• [MeSH-major] Nerve Growth Factors / metabolism. Neuroma, Acoustic / metabolism. Neuroma, Acoustic / pathology
  • [MeSH-minor] Adult. Animals. Chromosomes, Human, Pair 22 / genetics. Epidermal Growth Factor / metabolism. Epidermal Growth Factor / physiology. Fibroblast Growth Factors / metabolism. Fibroblast Growth Factors / physiology. Genes, Tumor Suppressor. Glial Cell Line-Derived Neurotrophic Factor / metabolism. Glial Cell Line-Derived Neurotrophic Factor / physiology. Humans. Immunohistochemistry. Incidence. Mice. Mice, Hairless. Neurofibromatosis 2 / genetics. Neurofibromatosis 2 / metabolism. Neurofibromatosis 2 / pathology. Schwann Cells / metabolism. Schwann Cells / pathology. Signal Transduction. Transforming Growth Factors / metabolism. Transforming Growth Factors / physiology. Tumor Cells, Cultured. Vascular Endothelial Growth Factor A / metabolism. Vascular Endothelial Growth Factor A / physiology

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  • (PMID = 16612755.001).
  • [ISSN] 0935-8943
  • [Journal-full-title] Laryngo- rhino- otologie
  • [ISO-abbreviation] Laryngorhinootologie
  • [Language] ger
  • [Publication-type] Comparative Study; English Abstract; Journal Article; Review
  • [Publication-country] Germany
  • [Chemical-registry-number] 0 / Glial Cell Line-Derived Neurotrophic Factor; 0 / Nerve Growth Factors; 0 / Vascular Endothelial Growth Factor A; 62031-54-3 / Fibroblast Growth Factors; 62229-50-9 / Epidermal Growth Factor; 76057-06-2 / Transforming Growth Factors
  • [Number-of-references] 78
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50. Sone M, Katayama N, Otake N, Sato E, Fujimoto Y, Ito M, Nakashima T: Characterizing the auditory changes in tumor metastasis to the bilateral internal auditory canals. J Clin Neurosci; 2007 May;14(5):470-3

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  • [Title] Characterizing the auditory changes in tumor metastasis to the bilateral internal auditory canals.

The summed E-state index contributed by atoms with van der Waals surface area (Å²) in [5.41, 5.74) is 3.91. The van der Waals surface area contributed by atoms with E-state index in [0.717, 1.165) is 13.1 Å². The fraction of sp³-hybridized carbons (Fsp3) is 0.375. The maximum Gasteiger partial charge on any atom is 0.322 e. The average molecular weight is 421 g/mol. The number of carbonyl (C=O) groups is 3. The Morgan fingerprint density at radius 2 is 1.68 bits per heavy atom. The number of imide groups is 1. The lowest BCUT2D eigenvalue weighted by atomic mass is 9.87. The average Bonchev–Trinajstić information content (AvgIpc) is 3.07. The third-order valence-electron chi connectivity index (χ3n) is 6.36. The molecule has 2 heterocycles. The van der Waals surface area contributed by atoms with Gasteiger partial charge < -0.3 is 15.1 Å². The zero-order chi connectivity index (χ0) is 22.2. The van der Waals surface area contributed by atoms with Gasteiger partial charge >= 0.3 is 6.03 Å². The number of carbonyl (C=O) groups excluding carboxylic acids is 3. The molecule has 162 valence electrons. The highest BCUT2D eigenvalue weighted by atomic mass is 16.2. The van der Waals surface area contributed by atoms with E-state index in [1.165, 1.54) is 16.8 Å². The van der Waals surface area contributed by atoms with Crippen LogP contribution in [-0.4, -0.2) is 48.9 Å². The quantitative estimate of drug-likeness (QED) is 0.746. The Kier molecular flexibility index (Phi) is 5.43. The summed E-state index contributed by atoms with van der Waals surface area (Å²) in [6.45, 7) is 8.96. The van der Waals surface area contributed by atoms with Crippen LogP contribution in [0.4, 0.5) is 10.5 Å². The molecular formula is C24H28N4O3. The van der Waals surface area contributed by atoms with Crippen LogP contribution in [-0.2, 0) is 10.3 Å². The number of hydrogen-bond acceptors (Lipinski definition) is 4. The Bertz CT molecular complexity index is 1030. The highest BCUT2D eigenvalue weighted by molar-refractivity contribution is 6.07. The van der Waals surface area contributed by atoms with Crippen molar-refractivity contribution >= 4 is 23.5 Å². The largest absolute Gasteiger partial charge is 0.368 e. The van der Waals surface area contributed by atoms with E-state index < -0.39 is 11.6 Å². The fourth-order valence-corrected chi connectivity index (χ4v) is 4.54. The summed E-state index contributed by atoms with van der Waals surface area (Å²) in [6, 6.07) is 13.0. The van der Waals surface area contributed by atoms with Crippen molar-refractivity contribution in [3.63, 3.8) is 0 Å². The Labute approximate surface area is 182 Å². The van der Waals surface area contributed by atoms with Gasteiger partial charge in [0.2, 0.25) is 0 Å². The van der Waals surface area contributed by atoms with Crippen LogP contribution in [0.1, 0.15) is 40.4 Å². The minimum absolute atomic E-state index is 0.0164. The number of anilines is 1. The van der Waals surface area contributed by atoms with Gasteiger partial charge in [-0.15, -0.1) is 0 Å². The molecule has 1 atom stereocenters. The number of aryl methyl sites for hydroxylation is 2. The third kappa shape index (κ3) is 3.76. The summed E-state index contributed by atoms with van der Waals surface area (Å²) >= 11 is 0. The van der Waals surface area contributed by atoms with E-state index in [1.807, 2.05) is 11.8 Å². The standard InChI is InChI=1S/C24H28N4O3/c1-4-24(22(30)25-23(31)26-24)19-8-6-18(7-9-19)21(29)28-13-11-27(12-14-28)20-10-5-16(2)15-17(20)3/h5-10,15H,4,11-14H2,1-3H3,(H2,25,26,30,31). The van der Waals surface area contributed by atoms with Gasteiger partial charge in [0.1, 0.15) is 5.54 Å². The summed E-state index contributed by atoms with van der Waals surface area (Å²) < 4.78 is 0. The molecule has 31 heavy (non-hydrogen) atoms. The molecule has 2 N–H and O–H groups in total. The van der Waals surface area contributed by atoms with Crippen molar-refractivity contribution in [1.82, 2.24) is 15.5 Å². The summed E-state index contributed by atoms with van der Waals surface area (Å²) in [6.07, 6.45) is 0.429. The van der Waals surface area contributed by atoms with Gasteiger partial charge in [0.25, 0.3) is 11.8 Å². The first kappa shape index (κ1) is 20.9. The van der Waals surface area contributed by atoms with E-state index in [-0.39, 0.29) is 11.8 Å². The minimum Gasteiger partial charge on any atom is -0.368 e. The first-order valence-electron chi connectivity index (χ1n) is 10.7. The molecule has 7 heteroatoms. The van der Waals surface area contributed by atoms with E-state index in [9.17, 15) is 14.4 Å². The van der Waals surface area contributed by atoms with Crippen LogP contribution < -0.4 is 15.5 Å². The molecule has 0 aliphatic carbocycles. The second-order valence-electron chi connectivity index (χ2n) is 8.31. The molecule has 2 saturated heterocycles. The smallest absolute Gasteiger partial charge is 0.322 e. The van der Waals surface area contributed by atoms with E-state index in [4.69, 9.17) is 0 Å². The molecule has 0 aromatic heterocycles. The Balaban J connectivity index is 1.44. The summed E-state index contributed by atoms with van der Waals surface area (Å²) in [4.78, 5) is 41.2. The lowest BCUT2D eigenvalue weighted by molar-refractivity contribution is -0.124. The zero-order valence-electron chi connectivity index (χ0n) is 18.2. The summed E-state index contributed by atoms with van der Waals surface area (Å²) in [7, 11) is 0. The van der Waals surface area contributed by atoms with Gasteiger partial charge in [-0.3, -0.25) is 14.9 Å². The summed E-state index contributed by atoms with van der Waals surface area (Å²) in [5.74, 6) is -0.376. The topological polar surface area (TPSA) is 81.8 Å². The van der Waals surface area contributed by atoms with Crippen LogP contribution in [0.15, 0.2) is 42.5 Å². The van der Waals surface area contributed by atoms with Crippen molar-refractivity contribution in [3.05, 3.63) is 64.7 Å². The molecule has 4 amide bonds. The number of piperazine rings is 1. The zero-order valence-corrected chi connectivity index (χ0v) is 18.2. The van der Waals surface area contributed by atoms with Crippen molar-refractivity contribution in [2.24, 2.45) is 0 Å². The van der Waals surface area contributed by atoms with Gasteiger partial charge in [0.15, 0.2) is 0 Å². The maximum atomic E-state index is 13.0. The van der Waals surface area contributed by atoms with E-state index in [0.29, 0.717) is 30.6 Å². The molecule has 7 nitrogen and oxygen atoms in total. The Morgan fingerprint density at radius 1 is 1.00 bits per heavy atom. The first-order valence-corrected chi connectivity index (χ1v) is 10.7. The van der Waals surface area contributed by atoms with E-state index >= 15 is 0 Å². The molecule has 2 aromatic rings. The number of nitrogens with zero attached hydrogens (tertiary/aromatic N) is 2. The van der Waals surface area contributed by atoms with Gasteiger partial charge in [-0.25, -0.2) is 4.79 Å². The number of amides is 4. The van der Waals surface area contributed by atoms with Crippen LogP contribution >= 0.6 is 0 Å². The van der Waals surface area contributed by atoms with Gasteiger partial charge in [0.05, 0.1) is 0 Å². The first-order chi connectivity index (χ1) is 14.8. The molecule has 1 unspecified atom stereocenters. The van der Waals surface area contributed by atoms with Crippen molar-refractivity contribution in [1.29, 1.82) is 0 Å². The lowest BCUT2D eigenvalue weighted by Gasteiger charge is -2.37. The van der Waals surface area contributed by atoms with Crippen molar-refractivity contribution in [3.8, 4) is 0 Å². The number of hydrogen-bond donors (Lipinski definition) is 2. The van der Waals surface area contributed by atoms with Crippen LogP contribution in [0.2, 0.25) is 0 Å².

• We report the changes in auditory function in a patient with tumor metastasis to the bilateral internal auditory canals (IAC).
  • However, distortion product otoacoustic emissions (DPOAE) were present at low frequencies, which suggests that the organ of Corti in its upper turn remained unaffected by tumor invasion.
  • Metastatic tumors in the bilateral IAC have been reported to mimic neurofibromatosis type 2, and radiological differentiation from acoustic schwannoma is difficult.
  • We characterize the hearing deterioration caused by metastasis of malignant tumors in the IAC.
  • [MeSH-major] Cranial Nerve Neoplasms / physiopathology. Evoked Potentials, Auditory, Brain Stem / physiology. Neoplasm Metastasis / physiopathology. Otoacoustic Emissions, Spontaneous / physiology
  • [MeSH-minor] Acoustic Stimulation / methods. Adenocarcinoma / pathology. Gastrointestinal Neoplasms / pathology. Humans. Male. Middle Aged

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  • (PMID = 17386369.001).
  • [ISSN] 0967-5868
  • [Journal-full-title] Journal of clinical neuroscience : official journal of the Neurosurgical Society of Australasia
  • [ISO-abbreviation] J Clin Neurosci
  • [Language] eng
  • [Publication-type] Case Reports; Journal Article
  • [Publication-country] Scotland